How long should the pre-existing climatic water balance be considered when capturing short-term wetness and dryness over China by using SPEI?

Xiuzhen Li, Wan Ru Huang*

*Corresponding author for this work

Research output: Contribution to journalArticlepeer-review

5 Citations (Scopus)

Abstract

Short-term, fast-developing wet and dry anomalies have gained much attention, as their suddenness brings new challenges to monitoring. It is unclear how long a pre-existing climatic water surplus/deficit (defined as the difference between precipitation and potential evapotranspiration; P-PET) should be considered when monitoring short-term wetness and dryness events over China. This study aims to answer this by evaluating the performance of the daily Standardized Precipitation Evapotranspiration Index (SPEI) for different accumulation periods of P-PET in capturing sub-surface soil moisture variation over China. Our evaluations of reanalysis soil moisture from ERA5 and ERA-Interim show that ERA5 soil moisture is superior, as it is more consistent with the variation of in situ observations. Applying ERA5 soil moisture for further examination of SPEIs, we find that pre-existing conditions should be considered for different lengths of time in different regions of China because the sensitivity of soil moisture to climatic water balance is regionally dependent. For wetness, soil moisture responds to a pre-existing climatic water surplus immediately over Southeast China, but it is more delayed over North and Northeast China. For dryness, 0.5-month pre-existing water deficit conditions over Southeast China and 1.5-month conditions over the Yangtze-Huai River valley are preferable to the frequently adopted 3 months or longer. These findings highlight the length of time for pre-existing condition is shorter over wet regions, and longer over dry regions of China.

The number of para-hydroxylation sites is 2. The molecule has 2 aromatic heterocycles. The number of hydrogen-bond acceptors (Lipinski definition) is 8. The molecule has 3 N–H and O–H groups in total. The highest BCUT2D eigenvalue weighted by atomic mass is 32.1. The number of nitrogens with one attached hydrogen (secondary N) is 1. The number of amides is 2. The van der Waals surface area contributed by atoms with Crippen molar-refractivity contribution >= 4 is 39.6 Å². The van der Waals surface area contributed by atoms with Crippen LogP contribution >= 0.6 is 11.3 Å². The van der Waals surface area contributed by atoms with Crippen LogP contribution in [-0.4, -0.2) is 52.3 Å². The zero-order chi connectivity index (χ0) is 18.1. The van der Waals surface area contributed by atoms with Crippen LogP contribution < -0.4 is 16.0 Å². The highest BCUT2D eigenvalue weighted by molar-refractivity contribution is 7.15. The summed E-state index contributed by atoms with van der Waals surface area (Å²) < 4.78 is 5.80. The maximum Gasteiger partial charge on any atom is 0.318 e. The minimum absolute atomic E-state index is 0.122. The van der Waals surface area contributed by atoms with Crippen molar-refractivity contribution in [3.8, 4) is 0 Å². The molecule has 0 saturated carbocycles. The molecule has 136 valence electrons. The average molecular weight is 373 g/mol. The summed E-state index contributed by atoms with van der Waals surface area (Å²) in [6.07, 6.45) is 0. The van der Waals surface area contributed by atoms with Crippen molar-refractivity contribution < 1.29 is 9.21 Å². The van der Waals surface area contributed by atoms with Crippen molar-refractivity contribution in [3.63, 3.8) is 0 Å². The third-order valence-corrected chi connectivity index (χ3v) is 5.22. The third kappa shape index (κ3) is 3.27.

Original languageEnglish
Article number147575
JournalScience of the Total Environment
Volume786
DOIs
Publication statusPublished - 2021 Sep 10

Keywords

  • China
  • Daily SPEIs
  • Regional dependence
  • Soil moisture
  • Wetness and dryness

ASJC Scopus subject areas

  • Environmental Engineering
  • Environmental Chemistry
  • Waste Management and Disposal
  • Pollution

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